Five years since the 7.2-magnitude earthquake that struck Bohol, the events during that day are still fresh in the minds of the students who went through the ordeal.
The quake, whose epicenter was in Bohol, struck on October 15, 2013, and jolted most of the Visayas and parts of Mindanao and Luzon. It was one of the strongest earthquakes to hit the Philippines in recent years, causing injuries and loss of lives, and massive damage to property and infrastructure.
A few weeks later, the province was hit by Supertyphoon “Yolanda” (Haiyan), one of the strongest tropical cyclones on record.
Recently, Tropang Ready disaster preparedness caravan was held at the Holy Name University in Tagbilaran City organized by PLDT wireless unit Smart Communications, Inc.
Smart’s TNT Tropang Ready aims to train youths in disaster preparedness skills so that they can help their communities in times of calamities. Smart recently brought the caravan to HNU as part of the company’s nationwide learning series on disaster preparedness geared toward the youth.
“At Smart, we work hand in hand with our partners to promote the culture of preparedness within communities. We are tapping the youth for this program—Bohol students, specifically—because of their skills, their tech savvy and their first-hand experience of surviving a calamity,” said Ramon R. Isberto, PLDT and Smart public affairs head.
More than 1,000 students and school personnel were taught emergency preparedness lessons by representatives of the Philippine Institute of Volcanology and Seismology, the provincial disaster risk reduction and management office, and resource persons from Emergency Management Center.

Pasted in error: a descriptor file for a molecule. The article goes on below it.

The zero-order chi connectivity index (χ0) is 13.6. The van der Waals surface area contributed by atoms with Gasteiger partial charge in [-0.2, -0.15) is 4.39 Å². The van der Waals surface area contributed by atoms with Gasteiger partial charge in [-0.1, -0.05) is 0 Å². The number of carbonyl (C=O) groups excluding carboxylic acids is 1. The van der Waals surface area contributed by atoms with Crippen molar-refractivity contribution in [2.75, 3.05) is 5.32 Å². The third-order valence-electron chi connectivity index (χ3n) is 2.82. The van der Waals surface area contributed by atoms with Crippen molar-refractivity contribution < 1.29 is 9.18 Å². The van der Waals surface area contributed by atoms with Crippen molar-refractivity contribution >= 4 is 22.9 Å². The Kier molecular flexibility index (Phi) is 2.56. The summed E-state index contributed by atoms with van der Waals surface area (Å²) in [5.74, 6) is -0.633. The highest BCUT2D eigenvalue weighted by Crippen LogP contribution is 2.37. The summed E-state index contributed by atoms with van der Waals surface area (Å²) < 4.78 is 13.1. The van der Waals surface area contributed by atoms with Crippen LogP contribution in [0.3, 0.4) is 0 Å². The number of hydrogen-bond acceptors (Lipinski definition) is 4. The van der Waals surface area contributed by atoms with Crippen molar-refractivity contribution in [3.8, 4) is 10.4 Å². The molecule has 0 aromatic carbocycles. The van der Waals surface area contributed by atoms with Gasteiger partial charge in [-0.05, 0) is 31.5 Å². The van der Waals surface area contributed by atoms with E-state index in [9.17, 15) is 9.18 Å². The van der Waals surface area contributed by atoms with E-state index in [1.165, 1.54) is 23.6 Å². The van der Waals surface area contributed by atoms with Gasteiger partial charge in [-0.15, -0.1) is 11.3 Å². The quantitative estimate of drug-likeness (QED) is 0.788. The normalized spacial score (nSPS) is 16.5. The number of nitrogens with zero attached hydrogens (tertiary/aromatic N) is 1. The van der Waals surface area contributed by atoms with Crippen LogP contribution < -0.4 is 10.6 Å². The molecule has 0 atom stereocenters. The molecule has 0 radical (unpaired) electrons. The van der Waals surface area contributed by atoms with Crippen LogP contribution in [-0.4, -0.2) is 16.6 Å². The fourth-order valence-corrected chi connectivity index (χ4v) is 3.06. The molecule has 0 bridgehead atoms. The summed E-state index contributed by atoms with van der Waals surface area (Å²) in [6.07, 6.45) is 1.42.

The speakers discussed emergency risks and hazards and demonstrated the proper way to do the duck-cover-hold protection technique during earthquakes: duck, or drop to the floor; take cover under a sturdy piece of furniture (or against a wall); and hold on to the piece of furniture.
The speakers also shared the contents of a “Go Bag,” a survival kit containing a flashlight, bottle of water, mobile phone, garbage bag, T-shirt, flashlight battery, and other essentials that could last up to 72 hours.
Interactive booths, games, and other activities further illustrated preparedness, such as making a paracord bracelet, which doubles as an emergency rope and contains a whistle that can come in handy during emergencies.
“After this session with TNT Tropang Ready, we want our students to bring their learnings at home,” said Anne Mariquit Opus, HNU health and safety officer, adding that “Bohol is quite vulnerable.”
The provincial disaster risk reduction and management office cannot do everything, conceded its chief, Anthony Damalerio, as he underscored the importance of partnerships. “We’re happy that Smart is doing its part in helping disseminate information regarding disaster management here in Bohol,” he said.
Smart has been working with different schools nationwide to help families and individuals in high-risk areas prepare for emergencies and disasters. The TNT Tropang Ready program is the latest enhancement of Smart’s disaster preparedness initiative for communities launched in 2013.
The TNT Tropang Ready caravan is part of Smart’s #SafePH advocacy, which promotes preparedness through mobile solutions and on-ground activities to help communities mitigate disaster risks.
The program won in the Community Engagement category at the prestigious Golden World Awards this year. The GWA recognizes PR practices that meet international standards of excellence and is organized annually by the International Public Relations Association.